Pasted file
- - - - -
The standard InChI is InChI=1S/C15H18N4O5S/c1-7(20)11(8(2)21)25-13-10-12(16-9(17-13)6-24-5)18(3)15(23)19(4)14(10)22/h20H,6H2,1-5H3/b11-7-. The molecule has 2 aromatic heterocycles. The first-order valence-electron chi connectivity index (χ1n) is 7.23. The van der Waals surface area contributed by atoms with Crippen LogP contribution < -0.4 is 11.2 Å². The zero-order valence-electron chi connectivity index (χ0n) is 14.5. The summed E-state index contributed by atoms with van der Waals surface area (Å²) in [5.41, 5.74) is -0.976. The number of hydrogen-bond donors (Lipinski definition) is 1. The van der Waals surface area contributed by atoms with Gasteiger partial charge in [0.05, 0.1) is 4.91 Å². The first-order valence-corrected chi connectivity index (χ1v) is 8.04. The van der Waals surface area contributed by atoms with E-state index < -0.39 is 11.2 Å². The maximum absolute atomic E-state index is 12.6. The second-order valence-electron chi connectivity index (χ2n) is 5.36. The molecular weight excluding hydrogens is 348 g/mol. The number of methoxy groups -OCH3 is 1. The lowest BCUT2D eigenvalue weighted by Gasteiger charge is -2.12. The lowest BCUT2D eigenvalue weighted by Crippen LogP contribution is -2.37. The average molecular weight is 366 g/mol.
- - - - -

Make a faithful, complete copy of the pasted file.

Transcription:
The standard InChI is InChI=1S/C15H18N4O5S/c1-7(20)11(8(2)21)25-13-10-12(16-9(17-13)6-24-5)18(3)15(23)19(4)14(10)22/h20H,6H2,1-5H3/b11-7-. The molecule has 2 aromatic heterocycles. The first-order valence-electron chi connectivity index (χ1n) is 7.23. The van der Waals surface area contributed by atoms with Crippen LogP contribution < -0.4 is 11.2 Å². The zero-order valence-electron chi connectivity index (χ0n) is 14.5. The summed E-state index contributed by atoms with van der Waals surface area (Å²) in [5.41, 5.74) is -0.976. The number of hydrogen-bond donors (Lipinski definition) is 1. The van der Waals surface area contributed by atoms with Gasteiger partial charge in [0.05, 0.1) is 4.91 Å². The first-order valence-corrected chi connectivity index (χ1v) is 8.04. The van der Waals surface area contributed by atoms with E-state index < -0.39 is 11.2 Å². The maximum absolute atomic E-state index is 12.6. The second-order valence-electron chi connectivity index (χ2n) is 5.36. The molecular weight excluding hydrogens is 348 g/mol. The number of methoxy groups -OCH3 is 1. The lowest BCUT2D eigenvalue weighted by Gasteiger charge is -2.12. The lowest BCUT2D eigenvalue weighted by Crippen LogP contribution is -2.37. The average molecular weight is 366 g/mol.